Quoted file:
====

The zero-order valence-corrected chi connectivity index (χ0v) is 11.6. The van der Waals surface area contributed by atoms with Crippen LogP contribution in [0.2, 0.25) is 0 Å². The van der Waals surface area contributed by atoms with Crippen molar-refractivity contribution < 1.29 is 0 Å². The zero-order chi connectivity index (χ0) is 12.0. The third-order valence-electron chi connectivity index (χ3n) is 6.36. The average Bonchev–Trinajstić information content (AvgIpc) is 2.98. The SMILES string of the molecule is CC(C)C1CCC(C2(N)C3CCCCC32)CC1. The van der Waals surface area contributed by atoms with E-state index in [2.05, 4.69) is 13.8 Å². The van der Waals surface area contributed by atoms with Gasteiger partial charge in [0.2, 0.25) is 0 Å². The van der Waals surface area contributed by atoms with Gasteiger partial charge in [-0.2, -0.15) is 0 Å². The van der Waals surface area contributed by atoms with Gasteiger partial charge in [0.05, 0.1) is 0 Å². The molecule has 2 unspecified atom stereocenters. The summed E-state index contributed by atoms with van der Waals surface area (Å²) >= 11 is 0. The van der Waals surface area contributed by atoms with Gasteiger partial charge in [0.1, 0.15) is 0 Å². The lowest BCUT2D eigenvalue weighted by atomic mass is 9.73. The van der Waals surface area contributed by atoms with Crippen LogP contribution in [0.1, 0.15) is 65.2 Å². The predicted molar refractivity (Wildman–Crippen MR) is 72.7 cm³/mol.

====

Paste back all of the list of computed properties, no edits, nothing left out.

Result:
The zero-order valence-corrected chi connectivity index (χ0v) is 11.6. The van der Waals surface area contributed by atoms with Crippen LogP contribution in [0.2, 0.25) is 0 Å². The van der Waals surface area contributed by atoms with Crippen molar-refractivity contribution < 1.29 is 0 Å². The zero-order chi connectivity index (χ0) is 12.0. The third-order valence-electron chi connectivity index (χ3n) is 6.36. The average Bonchev–Trinajstić information content (AvgIpc) is 2.98. The SMILES string of the molecule is CC(C)C1CCC(C2(N)C3CCCCC32)CC1. The van der Waals surface area contributed by atoms with E-state index in [2.05, 4.69) is 13.8 Å². The van der Waals surface area contributed by atoms with Gasteiger partial charge in [0.2, 0.25) is 0 Å². The van der Waals surface area contributed by atoms with Gasteiger partial charge in [-0.2, -0.15) is 0 Å². The van der Waals surface area contributed by atoms with Gasteiger partial charge in [0.05, 0.1) is 0 Å². The molecule has 2 unspecified atom stereocenters. The summed E-state index contributed by atoms with van der Waals surface area (Å²) >= 11 is 0. The van der Waals surface area contributed by atoms with Gasteiger partial charge in [0.1, 0.15) is 0 Å². The lowest BCUT2D eigenvalue weighted by atomic mass is 9.73. The van der Waals surface area contributed by atoms with Crippen LogP contribution in [0.1, 0.15) is 65.2 Å². The predicted molar refractivity (Wildman–Crippen MR) is 72.7 cm³/mol.